Serving Communities That Have Been Impacted By Racist Housing Policies
Lisa is a Washington, D.C. native. She was born and raised in Southeast, D.C. and has lived there her entire life. In the mid the 70s, Lisa moved into the home where she currently lives. She recalls many fond memories growing up in her home, where she was raised by her aunt and grandmother. As her aunt and grandmother aged, Lisa was able to care for them in the home they knew and loved. Today, Lisa is hoping she can age in place in the same home, where she has spent nearly 50 years of her life.
Lisa, like so many others in her community, loves where she lives and the history her neighborhood holds. However, her community was one of many across the country that was impacted by racist housing policies and a history of unfair treatment towards Black residents.
In the 1950s, Southeast D.C. was predominantly white and it wasn’t until major gentrification took place in Southwest D.C. that the Black population was largely forced to move east of the river. Following this, the area was neglected by local government and several military bases and factories were shut down, reducing job access and employment opportunities in the area.
While lawmakers and policies neglected the area, the residential community didn’t, and it became a rallying point for many. Local Black businessmen started “I Love Anacostia Day” in 1978. Residents filed lawsuits against the city, alleging the racial divide in D.C. was willfully created by city officials. Though the area still faces these challenges, the community is as strong as ever and continues to find solace and pride in their homes.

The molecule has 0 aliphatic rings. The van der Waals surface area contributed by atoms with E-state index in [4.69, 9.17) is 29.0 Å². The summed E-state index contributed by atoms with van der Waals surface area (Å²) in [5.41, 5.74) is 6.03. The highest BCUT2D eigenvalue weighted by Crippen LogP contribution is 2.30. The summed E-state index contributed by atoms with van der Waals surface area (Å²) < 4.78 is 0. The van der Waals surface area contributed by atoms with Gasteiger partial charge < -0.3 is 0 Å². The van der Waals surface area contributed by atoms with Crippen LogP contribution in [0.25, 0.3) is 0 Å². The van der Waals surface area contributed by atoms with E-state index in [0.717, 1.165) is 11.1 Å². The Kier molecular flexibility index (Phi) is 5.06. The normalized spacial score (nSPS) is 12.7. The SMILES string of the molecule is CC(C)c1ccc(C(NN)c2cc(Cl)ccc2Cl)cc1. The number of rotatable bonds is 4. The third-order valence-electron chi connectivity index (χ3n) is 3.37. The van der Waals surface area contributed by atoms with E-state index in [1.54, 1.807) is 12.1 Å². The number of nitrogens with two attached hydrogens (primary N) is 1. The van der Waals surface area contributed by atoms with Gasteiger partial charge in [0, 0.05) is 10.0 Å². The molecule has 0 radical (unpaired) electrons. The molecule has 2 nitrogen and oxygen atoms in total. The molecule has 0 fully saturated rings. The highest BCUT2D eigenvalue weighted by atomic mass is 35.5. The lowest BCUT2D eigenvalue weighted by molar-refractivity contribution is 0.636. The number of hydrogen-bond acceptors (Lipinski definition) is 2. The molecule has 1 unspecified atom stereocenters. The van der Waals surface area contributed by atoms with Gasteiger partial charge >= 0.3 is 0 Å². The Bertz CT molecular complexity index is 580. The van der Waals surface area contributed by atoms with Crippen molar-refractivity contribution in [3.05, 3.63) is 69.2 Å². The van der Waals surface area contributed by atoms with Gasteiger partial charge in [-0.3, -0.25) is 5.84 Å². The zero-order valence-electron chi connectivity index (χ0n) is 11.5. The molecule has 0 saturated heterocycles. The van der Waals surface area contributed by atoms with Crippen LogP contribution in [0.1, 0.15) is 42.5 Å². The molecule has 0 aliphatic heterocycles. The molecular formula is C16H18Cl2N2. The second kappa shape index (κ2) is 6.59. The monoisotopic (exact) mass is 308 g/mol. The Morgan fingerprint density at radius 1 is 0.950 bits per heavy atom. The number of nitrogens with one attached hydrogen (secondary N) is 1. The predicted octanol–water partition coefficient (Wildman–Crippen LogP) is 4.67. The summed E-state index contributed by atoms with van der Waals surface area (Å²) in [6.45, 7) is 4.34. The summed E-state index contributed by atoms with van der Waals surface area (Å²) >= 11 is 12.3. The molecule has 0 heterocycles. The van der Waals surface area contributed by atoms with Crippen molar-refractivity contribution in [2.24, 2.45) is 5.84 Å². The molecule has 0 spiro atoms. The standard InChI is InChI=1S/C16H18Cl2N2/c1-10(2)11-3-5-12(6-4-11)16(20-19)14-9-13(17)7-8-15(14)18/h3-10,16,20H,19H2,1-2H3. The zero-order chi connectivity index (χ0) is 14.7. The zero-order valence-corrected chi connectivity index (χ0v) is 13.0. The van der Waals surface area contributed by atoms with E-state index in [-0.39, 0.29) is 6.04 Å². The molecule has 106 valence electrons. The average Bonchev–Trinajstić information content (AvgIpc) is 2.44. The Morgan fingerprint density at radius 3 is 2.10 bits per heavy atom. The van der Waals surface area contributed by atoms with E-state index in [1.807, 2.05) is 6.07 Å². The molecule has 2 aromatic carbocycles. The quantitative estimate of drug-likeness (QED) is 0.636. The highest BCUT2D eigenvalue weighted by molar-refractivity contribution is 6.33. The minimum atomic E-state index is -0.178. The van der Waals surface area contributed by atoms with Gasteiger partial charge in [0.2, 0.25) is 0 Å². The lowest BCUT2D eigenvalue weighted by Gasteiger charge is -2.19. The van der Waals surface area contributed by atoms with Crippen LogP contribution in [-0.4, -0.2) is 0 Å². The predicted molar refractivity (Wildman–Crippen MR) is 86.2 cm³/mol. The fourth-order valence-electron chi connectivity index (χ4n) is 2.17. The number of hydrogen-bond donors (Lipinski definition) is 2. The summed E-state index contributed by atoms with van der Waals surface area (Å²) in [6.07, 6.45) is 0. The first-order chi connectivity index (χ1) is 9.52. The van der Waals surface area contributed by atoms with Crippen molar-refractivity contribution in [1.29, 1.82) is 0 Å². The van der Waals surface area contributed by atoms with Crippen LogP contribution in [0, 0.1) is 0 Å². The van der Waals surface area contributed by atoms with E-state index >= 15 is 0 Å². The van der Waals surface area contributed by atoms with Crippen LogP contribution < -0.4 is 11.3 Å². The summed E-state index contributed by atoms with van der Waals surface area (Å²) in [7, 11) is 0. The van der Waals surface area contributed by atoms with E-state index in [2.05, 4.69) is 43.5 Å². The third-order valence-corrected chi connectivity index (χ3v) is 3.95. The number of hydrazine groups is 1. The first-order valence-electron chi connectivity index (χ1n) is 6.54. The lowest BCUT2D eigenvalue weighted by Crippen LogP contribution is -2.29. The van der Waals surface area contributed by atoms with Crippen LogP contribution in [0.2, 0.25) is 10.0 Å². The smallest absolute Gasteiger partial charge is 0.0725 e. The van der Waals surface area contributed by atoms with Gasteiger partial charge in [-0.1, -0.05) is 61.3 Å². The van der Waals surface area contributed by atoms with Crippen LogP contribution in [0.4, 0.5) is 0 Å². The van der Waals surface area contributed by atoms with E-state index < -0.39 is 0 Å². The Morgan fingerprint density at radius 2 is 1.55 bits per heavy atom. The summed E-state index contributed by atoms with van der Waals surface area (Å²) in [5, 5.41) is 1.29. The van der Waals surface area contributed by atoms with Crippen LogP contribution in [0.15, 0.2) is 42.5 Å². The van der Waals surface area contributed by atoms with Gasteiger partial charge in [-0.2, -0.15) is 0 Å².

Wanting to continue living safely in the home she loves, Lisa reached out to Rebuilding Together D.C. • Alexandria when she could no longer keep up with home maintenance. Not only was she physically unable to complete repairs, but she was on a fixed, limited income. To ensure Lisa could stay in her home safely, Rebuilding Together D.C. • Alexandria partnered with local contractors to repair the HVAC system, fix and replace outlets and make other small repairs around her home.
Since receiving the repairs Lisa feels “a lot safer now and there aren’t any fire hazards,” and she said, it’s a godsend that you guys are able to help.” Aging in place is important to Lisa, as it is to many seniors in our community. Being able to age in place often means superior mental and physical health and creates a higher quality of life. Thanks to our supporters and volunteers, we were able to provide these life changing critical repairs for Lisa, who can now continue to safely live in the home she loves as long as she can.
Rebuilding Together is committed to serving predominantly Black communities across the country and working with community leaders, representatives and other organizations to revitalize areas that have been impacted by racist policies.